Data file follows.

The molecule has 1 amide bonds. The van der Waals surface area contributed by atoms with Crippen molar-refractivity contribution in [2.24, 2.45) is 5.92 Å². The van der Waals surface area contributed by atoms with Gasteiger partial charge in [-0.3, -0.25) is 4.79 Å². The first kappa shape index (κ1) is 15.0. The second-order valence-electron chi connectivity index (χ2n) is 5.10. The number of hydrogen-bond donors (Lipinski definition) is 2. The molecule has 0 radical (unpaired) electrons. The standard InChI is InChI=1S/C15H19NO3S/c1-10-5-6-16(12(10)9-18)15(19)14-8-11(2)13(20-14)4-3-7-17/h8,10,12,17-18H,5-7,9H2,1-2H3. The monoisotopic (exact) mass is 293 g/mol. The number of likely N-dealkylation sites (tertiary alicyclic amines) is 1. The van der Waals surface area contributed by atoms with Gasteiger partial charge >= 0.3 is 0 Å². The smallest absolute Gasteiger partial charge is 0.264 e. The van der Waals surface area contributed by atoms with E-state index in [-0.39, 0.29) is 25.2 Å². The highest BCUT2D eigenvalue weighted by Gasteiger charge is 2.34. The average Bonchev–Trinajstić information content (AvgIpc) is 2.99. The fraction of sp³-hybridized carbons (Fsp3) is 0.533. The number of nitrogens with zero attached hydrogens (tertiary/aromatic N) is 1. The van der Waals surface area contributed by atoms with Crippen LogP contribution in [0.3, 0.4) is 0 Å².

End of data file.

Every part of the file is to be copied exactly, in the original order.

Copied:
The molecule has 1 amide bonds. The van der Waals surface area contributed by atoms with Crippen molar-refractivity contribution in [2.24, 2.45) is 5.92 Å². The van der Waals surface area contributed by atoms with Gasteiger partial charge in [-0.3, -0.25) is 4.79 Å². The first kappa shape index (κ1) is 15.0. The second-order valence-electron chi connectivity index (χ2n) is 5.10. The number of hydrogen-bond donors (Lipinski definition) is 2. The molecule has 0 radical (unpaired) electrons. The standard InChI is InChI=1S/C15H19NO3S/c1-10-5-6-16(12(10)9-18)15(19)14-8-11(2)13(20-14)4-3-7-17/h8,10,12,17-18H,5-7,9H2,1-2H3. The monoisotopic (exact) mass is 293 g/mol. The number of likely N-dealkylation sites (tertiary alicyclic amines) is 1. The van der Waals surface area contributed by atoms with Gasteiger partial charge >= 0.3 is 0 Å². The smallest absolute Gasteiger partial charge is 0.264 e. The van der Waals surface area contributed by atoms with E-state index in [-0.39, 0.29) is 25.2 Å². The highest BCUT2D eigenvalue weighted by Gasteiger charge is 2.34. The average Bonchev–Trinajstić information content (AvgIpc) is 2.99. The fraction of sp³-hybridized carbons (Fsp3) is 0.533. The number of nitrogens with zero attached hydrogens (tertiary/aromatic N) is 1. The van der Waals surface area contributed by atoms with Crippen LogP contribution in [0.3, 0.4) is 0 Å².